Why I’m using Kickstarter for my next book.
Crowd-funding as a self-publishing hack.
My wife asked me the other day why I wanted to do a Kickstarter campaign to print a hardcover copy of my next book, Everything I Know.
The last two books I wrote were digital-only and have sold quite well (6500 copies and counting). I’ve got a good system and amazing team in place to write, produce and market them in a way I’m really happy with. I enjoy the process of indie publishing start to finish.
I see a trend with myself though: as soon as I figure something out, I need to break it down and try something new. That’s why I re-invent how I do my design work with clients, that’s why I’m constantly working on side projects, and that’s why every book I write seems to be for a different audience on a different topic. It’s not enough for me to keep going in the same direction, I need to keep changing things up too.
Kickstarter inspires and embodies everything I enjoy about creative projects. It’s focused 100% on launching an idea, not just sitting on grand visions and ‘what-ifs’. This aligns so perfectly with my book, which gets into showing up, doing the work, and then sharing it with the right people.
I’m also Kickstarting my next book because the book feels like it needs to be tangible.
Sure, it’s partly ego to be able to want people to hold a piece of writing in their hands and then see it on a shelf and remember what they learned from it (which is hopefully something).
But it’s also more than that-I think this book is worthy of existing beyond digital. I don’t feel proud of many things I create, and even if I do, it’s not for long. But Everything I Know is something I’m proud of (at least for now). And I want to share it in both digital and physical editions so my readers can choose how they read it and choose how much support they want to give to the project, from $8 pledges to $2000 I-will-design-you-a-website-mockup pledges.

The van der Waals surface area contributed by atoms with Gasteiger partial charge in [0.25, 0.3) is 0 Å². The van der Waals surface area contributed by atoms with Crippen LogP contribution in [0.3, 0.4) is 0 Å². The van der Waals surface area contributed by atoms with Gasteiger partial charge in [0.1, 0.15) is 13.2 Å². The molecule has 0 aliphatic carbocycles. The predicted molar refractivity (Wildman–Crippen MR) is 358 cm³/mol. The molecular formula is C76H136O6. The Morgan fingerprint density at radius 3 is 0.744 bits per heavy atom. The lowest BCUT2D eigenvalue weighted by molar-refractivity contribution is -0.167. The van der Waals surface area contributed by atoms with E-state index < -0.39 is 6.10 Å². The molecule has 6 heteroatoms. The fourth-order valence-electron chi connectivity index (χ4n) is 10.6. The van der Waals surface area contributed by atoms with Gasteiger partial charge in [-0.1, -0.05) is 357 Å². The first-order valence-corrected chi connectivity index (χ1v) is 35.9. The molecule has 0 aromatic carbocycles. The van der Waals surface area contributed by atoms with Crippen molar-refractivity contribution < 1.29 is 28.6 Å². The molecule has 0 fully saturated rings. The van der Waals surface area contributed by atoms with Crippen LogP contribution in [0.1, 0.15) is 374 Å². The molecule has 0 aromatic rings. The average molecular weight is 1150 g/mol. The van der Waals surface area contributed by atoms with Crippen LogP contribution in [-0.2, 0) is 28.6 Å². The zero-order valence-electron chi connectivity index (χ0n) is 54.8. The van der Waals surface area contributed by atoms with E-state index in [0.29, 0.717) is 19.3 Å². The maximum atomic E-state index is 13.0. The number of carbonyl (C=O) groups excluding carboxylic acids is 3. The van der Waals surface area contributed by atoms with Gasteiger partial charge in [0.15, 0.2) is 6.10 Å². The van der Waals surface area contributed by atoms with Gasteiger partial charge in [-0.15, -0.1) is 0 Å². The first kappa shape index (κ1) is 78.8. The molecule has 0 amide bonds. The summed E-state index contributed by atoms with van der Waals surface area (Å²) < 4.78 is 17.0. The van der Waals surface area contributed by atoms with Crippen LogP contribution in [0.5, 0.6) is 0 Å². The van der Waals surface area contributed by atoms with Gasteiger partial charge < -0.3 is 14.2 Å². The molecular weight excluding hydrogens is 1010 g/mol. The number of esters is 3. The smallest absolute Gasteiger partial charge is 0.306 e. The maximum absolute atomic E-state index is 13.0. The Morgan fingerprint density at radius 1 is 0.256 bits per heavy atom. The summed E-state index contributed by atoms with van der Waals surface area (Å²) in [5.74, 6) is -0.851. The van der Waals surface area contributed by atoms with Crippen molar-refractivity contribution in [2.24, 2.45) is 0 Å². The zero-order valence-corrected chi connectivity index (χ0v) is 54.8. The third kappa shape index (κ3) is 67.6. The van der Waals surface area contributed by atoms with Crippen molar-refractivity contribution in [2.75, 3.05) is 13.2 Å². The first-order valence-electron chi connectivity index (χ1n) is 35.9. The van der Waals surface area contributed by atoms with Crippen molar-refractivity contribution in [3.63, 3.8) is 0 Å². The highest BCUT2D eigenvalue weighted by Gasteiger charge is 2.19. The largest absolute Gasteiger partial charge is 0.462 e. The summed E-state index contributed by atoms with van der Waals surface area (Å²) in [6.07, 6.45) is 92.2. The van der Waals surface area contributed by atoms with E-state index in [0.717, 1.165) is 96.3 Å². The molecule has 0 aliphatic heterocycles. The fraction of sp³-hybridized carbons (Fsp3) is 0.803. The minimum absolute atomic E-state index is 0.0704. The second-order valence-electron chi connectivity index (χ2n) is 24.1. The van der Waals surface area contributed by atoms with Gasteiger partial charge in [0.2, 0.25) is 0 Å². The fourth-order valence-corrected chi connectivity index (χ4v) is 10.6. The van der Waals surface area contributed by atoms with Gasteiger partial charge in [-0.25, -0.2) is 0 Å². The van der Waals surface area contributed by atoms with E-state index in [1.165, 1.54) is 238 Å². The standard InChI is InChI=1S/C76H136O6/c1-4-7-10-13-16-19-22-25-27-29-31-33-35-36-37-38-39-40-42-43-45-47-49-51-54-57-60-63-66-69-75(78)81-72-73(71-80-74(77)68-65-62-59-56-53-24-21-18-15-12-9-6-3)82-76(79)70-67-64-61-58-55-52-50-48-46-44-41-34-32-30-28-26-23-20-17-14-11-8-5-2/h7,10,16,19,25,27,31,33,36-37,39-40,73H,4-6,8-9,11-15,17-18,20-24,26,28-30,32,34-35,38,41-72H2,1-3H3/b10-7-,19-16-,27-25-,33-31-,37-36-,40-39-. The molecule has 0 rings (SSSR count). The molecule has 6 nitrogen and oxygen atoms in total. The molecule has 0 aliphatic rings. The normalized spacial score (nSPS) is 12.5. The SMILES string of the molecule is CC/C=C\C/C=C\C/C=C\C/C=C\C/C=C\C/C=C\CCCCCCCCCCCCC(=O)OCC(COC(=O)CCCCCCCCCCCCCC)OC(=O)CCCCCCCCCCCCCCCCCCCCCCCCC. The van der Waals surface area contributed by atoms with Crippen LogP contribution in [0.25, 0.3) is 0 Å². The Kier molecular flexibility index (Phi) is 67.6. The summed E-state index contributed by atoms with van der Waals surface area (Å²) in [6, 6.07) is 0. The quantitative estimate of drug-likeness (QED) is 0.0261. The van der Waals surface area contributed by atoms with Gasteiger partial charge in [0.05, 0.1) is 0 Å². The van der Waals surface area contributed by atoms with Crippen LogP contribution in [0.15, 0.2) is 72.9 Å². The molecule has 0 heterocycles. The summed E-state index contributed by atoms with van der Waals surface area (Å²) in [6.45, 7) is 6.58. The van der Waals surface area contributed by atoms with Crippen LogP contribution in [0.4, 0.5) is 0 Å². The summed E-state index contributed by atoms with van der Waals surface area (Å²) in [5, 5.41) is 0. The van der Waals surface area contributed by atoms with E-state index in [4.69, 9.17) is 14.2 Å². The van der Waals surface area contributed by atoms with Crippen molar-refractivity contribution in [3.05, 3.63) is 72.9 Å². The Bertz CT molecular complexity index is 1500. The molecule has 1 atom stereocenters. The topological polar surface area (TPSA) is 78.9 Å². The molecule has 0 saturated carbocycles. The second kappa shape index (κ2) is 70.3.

It wasn’t enough to just do a trade paperback, print-on-demand, physical copy. If it was going to be printed, I wanted the book to be a work of art and a limited edition. So it’ll be printed in a cloth-bound hardcover with an embossed drawing and title, with gorgeous and tactile paper. I couldn’t do this without a publisher unless I pre-sold copies, so I could hit the volume I need to make the physical book affordable. And the hardcover will be limited to < 1000 copies, and only available to backers of the Kickstarter campaign. I like the idea of exclusivity and rewarding early adopters that believe in what I create. I’d go to the moon and back for them. So the hardcover edition is just for backers.
If I can pre-sell enough copies (around 500), then the whole process works. The book can be printed at a reasonable price and in the quality I am looking for. I even have a fulfillment company set up to ship directly from Canada & the US so I don’t have to store and write out labels to send 500 copies from my house.
I think Kickstarter is more than money, though. Kickstarter is about community, and I like the idea of working directly with people that want to pay for something I make to validate the idea. Sure, it could fail (publicly too, since Kickstarter projects are archived forever). But I won’t know that until the community has spoken.
I can hack an old model of printing and distribution that used to only be available to authors who were “chosen” by publishers. I’d rather be accepted or rejected by readers than a publishing industry that rarely listens to them.
I’m excited to try this grand idea out, and the campaign is now live right here—